Yuthachai, who now serves as Italthai Group’s CEO, admits wrangling with his mother, who is 65 and the unlisted group’s chairman. “My mother is all about financial return. She’s a numbers lady.” He says he’s more keen on long-term vision and describes himself as aggressive, “maybe because of my years in America. I’m very much hands-on.”
Clashes were inevitable, especially since selling the plan to the family and investors was complicated by the grand scale of the ambition. Yuthachai was moving in so many directions at the same time–launching hotel brands and a spa brand, adding food-and-beverage outlets and opening offices around the region–that costs kept piling up. “The early part of the plan involved investment in [technology] systems, hiring staff and training, things that cost a lot,” explains Henley, who trained as an attorney but also has extensive executive experience with hotels in Asia. Yet Yuthachai says his mother stayed confident. “She allowed me to make decisions, to have the ability to lead in my own way.”
Onyx’s revenue reached $180 million last year, according to company officials. (The overall revenue for the group–which is separate from Italian-Thai Development–totals roughly $500 million annually, with the rest coming from construction services, engineering for wind and solar power, heavy equipment and beverage distribution.) Onyx won’t divulge profits, but Henley says it is in the black.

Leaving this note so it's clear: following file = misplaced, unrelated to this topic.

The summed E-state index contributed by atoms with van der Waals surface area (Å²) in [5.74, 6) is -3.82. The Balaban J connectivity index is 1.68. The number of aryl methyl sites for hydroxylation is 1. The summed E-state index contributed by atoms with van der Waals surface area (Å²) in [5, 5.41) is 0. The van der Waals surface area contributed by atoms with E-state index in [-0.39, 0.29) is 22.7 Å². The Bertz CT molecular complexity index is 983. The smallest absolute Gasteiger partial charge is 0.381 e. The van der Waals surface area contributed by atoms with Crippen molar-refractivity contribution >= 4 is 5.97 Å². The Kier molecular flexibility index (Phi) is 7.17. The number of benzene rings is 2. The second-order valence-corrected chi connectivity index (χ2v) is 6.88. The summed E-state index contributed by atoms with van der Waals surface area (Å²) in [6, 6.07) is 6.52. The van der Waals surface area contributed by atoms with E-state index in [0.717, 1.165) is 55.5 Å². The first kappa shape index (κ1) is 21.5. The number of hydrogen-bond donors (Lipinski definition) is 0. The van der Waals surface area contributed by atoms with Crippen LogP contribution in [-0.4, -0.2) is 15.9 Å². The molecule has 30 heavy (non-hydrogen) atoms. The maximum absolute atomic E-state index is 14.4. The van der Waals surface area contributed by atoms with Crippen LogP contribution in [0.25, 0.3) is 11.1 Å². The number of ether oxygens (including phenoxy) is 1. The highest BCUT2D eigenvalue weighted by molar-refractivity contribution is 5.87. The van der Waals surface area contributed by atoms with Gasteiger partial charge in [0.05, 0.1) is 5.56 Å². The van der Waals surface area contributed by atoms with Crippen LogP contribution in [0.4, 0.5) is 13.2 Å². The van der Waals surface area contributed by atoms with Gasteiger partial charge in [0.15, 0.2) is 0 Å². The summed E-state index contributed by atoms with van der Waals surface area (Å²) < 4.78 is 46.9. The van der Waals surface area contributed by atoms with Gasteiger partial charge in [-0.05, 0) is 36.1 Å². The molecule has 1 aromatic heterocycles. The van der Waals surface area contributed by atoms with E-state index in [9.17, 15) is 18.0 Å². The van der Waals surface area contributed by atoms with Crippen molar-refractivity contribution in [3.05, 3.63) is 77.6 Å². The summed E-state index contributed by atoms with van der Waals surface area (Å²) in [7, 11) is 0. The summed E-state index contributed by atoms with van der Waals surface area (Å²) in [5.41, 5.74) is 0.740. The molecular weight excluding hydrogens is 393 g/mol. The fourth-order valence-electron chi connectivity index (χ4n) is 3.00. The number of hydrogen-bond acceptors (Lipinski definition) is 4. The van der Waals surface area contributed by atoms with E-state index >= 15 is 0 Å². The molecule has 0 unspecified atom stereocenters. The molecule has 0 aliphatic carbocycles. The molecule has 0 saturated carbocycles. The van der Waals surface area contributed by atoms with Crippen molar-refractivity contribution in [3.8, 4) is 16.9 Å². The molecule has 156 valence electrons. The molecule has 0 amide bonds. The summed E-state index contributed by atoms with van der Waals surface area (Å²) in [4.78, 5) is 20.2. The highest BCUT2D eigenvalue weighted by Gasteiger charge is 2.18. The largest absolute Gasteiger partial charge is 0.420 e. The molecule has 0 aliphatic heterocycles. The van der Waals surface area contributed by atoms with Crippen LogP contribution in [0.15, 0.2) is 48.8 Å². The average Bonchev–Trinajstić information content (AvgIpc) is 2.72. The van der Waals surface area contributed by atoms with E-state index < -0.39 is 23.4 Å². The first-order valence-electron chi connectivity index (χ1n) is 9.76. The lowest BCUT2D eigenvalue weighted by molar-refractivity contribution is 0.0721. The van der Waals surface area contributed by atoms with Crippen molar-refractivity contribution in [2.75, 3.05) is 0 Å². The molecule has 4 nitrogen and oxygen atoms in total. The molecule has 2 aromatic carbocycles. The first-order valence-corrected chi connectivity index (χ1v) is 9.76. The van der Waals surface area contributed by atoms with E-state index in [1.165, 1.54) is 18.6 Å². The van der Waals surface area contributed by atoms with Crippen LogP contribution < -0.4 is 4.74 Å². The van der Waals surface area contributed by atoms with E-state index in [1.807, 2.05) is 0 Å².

In Asia few have pulled off transitioning from a single hotel brand targeting one sector of a market in just one country to an international competitor with multiple brands. Chains such as Aman, Peninsula and the Mandarin Oriental Hotel Group (which runs and co-owns Bangkok’s Mandarin Oriental in a long partnership with Yuthachai’s family) are successful, but all focus on one segment, the high-end market.
A better comparison is with billionaire Bangkok hotelier William Heinecke, whose properties were managed by Four Seasons, Marriott and other chains. Then he launched his own Anantara brand. Now his Minor Hotel Group also has Avani hotels, management deals, branded spas and a broad array of food-and-beverage outlets. “Everyone can see a shining example with Minor,” says Robert Hecker, Singapore managing director for Horwath HTL, a hotel consultancy that advised on the Onyx plan. “But it’s not that easy. With Amari there was a lot of debate about which way to go. [Italthai] wanted a fresh start, which makes sense. To do new things, you need new brands. This was intended to be a reboot, retaining what they had but taking it to a new level.”
Bill Barnett, managing director of Thailand hospitality consultancy C9 Hotelworks, sees a lot of positives in the revamp. “They are sticking to nearby markets, like Sri Lanka and Vietnam, and growing critical mass versus just planting flags.” Also, he says, Onyx is mainly targeting the three-to-four-star market, not the ultraluxury segment that often entices Asian owners. “They are not trying to be a brand monster and instead are servicing the fastest-growing market in Asia.”
And more growth is on the horizon. In February Onyx announced a new joint venture with Singapore Hospitality Holdings and plans to almost triple the two dozen OZO and Shama properties by 2024. Yuthachai is even more bullish: “We are shooting to have 130 properties in the next ten years.”
It all fits the grand scheme for Yuthachai, or “Top,” as he is called. The nickname came from a holiday his parents spent in Nepal, nine months before his birth. “I was conceived there,” he says of the realm at the top of the world. “I want to grow [Italthai Group] to $1 billion in five years, that’s the target,” he says. “We can make this a top hotel company.”